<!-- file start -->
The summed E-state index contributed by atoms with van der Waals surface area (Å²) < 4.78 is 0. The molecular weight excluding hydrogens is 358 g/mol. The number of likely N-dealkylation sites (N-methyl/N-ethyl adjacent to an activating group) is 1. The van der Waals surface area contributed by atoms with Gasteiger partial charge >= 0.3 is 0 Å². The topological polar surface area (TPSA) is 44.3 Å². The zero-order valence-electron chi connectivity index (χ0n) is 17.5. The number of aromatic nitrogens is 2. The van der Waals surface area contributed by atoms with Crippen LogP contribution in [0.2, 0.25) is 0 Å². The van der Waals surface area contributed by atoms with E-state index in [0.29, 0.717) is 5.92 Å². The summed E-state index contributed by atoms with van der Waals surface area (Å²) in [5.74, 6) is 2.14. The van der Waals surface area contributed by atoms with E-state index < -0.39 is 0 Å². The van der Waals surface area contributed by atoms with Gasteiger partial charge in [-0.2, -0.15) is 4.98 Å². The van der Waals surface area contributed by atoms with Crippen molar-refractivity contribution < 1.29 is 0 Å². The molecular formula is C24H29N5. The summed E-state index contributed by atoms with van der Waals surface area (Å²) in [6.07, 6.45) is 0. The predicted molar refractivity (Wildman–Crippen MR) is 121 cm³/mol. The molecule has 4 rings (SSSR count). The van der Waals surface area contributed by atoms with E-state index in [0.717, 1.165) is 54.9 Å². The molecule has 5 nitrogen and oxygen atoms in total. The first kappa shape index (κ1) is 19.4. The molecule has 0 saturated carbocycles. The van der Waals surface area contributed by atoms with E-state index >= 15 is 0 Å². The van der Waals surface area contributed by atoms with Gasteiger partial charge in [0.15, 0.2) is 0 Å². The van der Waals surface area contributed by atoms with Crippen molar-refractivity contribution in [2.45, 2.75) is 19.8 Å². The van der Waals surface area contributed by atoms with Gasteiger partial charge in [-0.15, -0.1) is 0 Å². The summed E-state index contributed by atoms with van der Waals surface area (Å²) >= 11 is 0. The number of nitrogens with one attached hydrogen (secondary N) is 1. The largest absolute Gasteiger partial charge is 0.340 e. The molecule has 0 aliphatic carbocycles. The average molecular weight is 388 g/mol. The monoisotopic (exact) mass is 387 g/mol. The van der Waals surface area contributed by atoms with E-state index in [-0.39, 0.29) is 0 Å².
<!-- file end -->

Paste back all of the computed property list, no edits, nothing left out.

The summed E-state index contributed by atoms with van der Waals surface area (Å²) < 4.78 is 0. The molecular weight excluding hydrogens is 358 g/mol. The number of likely N-dealkylation sites (N-methyl/N-ethyl adjacent to an activating group) is 1. The van der Waals surface area contributed by atoms with Gasteiger partial charge >= 0.3 is 0 Å². The topological polar surface area (TPSA) is 44.3 Å². The zero-order valence-electron chi connectivity index (χ0n) is 17.5. The number of aromatic nitrogens is 2. The van der Waals surface area contributed by atoms with Crippen LogP contribution in [0.2, 0.25) is 0 Å². The van der Waals surface area contributed by atoms with E-state index in [0.29, 0.717) is 5.92 Å². The summed E-state index contributed by atoms with van der Waals surface area (Å²) in [5.74, 6) is 2.14. The van der Waals surface area contributed by atoms with E-state index < -0.39 is 0 Å². The van der Waals surface area contributed by atoms with Gasteiger partial charge in [-0.2, -0.15) is 4.98 Å². The van der Waals surface area contributed by atoms with Crippen molar-refractivity contribution < 1.29 is 0 Å². The molecular formula is C24H29N5. The summed E-state index contributed by atoms with van der Waals surface area (Å²) in [6.07, 6.45) is 0. The predicted molar refractivity (Wildman–Crippen MR) is 121 cm³/mol. The molecule has 4 rings (SSSR count). The van der Waals surface area contributed by atoms with E-state index in [0.717, 1.165) is 54.9 Å². The molecule has 5 nitrogen and oxygen atoms in total. The first kappa shape index (κ1) is 19.4. The molecule has 0 saturated carbocycles. The van der Waals surface area contributed by atoms with E-state index >= 15 is 0 Å². The van der Waals surface area contributed by atoms with Gasteiger partial charge in [0.15, 0.2) is 0 Å². The van der Waals surface area contributed by atoms with Crippen molar-refractivity contribution in [2.45, 2.75) is 19.8 Å². The van der Waals surface area contributed by atoms with Gasteiger partial charge in [-0.15, -0.1) is 0 Å². The summed E-state index contributed by atoms with van der Waals surface area (Å²) >= 11 is 0. The number of nitrogens with one attached hydrogen (secondary N) is 1. The largest absolute Gasteiger partial charge is 0.340 e. The molecule has 0 aliphatic carbocycles. The average molecular weight is 388 g/mol. The monoisotopic (exact) mass is 387 g/mol. The van der Waals surface area contributed by atoms with E-state index in [-0.39, 0.29) is 0 Å².